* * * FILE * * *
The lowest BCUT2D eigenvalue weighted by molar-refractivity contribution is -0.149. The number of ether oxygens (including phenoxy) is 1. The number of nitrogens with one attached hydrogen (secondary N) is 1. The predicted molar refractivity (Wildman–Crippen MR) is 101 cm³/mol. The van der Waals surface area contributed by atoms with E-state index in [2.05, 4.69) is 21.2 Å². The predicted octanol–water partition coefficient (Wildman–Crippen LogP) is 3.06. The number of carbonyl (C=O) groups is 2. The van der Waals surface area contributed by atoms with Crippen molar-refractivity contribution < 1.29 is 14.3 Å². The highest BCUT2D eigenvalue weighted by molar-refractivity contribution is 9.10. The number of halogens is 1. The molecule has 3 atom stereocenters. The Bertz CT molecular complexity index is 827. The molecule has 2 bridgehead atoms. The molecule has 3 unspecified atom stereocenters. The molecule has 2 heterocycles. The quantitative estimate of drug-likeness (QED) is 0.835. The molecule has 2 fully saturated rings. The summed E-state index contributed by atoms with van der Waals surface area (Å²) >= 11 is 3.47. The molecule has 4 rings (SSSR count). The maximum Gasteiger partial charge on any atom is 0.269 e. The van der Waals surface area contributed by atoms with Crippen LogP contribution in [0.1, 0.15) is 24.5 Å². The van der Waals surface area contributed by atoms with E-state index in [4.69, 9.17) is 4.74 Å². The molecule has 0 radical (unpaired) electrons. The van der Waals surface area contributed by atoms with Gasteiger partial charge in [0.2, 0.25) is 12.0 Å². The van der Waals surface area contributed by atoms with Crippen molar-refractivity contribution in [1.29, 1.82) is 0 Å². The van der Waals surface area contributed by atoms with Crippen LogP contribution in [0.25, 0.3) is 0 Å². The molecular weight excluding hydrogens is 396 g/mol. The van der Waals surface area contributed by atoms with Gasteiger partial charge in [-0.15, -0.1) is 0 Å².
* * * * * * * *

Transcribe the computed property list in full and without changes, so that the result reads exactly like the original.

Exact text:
The lowest BCUT2D eigenvalue weighted by molar-refractivity contribution is -0.149. The number of ether oxygens (including phenoxy) is 1. The number of nitrogens with one attached hydrogen (secondary N) is 1. The predicted molar refractivity (Wildman–Crippen MR) is 101 cm³/mol. The van der Waals surface area contributed by atoms with E-state index in [2.05, 4.69) is 21.2 Å². The predicted octanol–water partition coefficient (Wildman–Crippen LogP) is 3.06. The number of carbonyl (C=O) groups is 2. The van der Waals surface area contributed by atoms with Crippen molar-refractivity contribution < 1.29 is 14.3 Å². The highest BCUT2D eigenvalue weighted by molar-refractivity contribution is 9.10. The number of halogens is 1. The molecule has 3 atom stereocenters. The Bertz CT molecular complexity index is 827. The molecule has 2 bridgehead atoms. The molecule has 3 unspecified atom stereocenters. The molecule has 2 heterocycles. The quantitative estimate of drug-likeness (QED) is 0.835. The molecule has 2 fully saturated rings. The summed E-state index contributed by atoms with van der Waals surface area (Å²) >= 11 is 3.47. The molecule has 4 rings (SSSR count). The maximum Gasteiger partial charge on any atom is 0.269 e. The van der Waals surface area contributed by atoms with Crippen LogP contribution in [0.1, 0.15) is 24.5 Å². The van der Waals surface area contributed by atoms with E-state index in [4.69, 9.17) is 4.74 Å². The molecule has 0 radical (unpaired) electrons. The van der Waals surface area contributed by atoms with Gasteiger partial charge in [0.2, 0.25) is 12.0 Å². The van der Waals surface area contributed by atoms with Crippen molar-refractivity contribution in [1.29, 1.82) is 0 Å². The van der Waals surface area contributed by atoms with Crippen LogP contribution in [0.25, 0.3) is 0 Å². The molecular weight excluding hydrogens is 396 g/mol. The van der Waals surface area contributed by atoms with Gasteiger partial charge in [-0.15, -0.1) is 0 Å².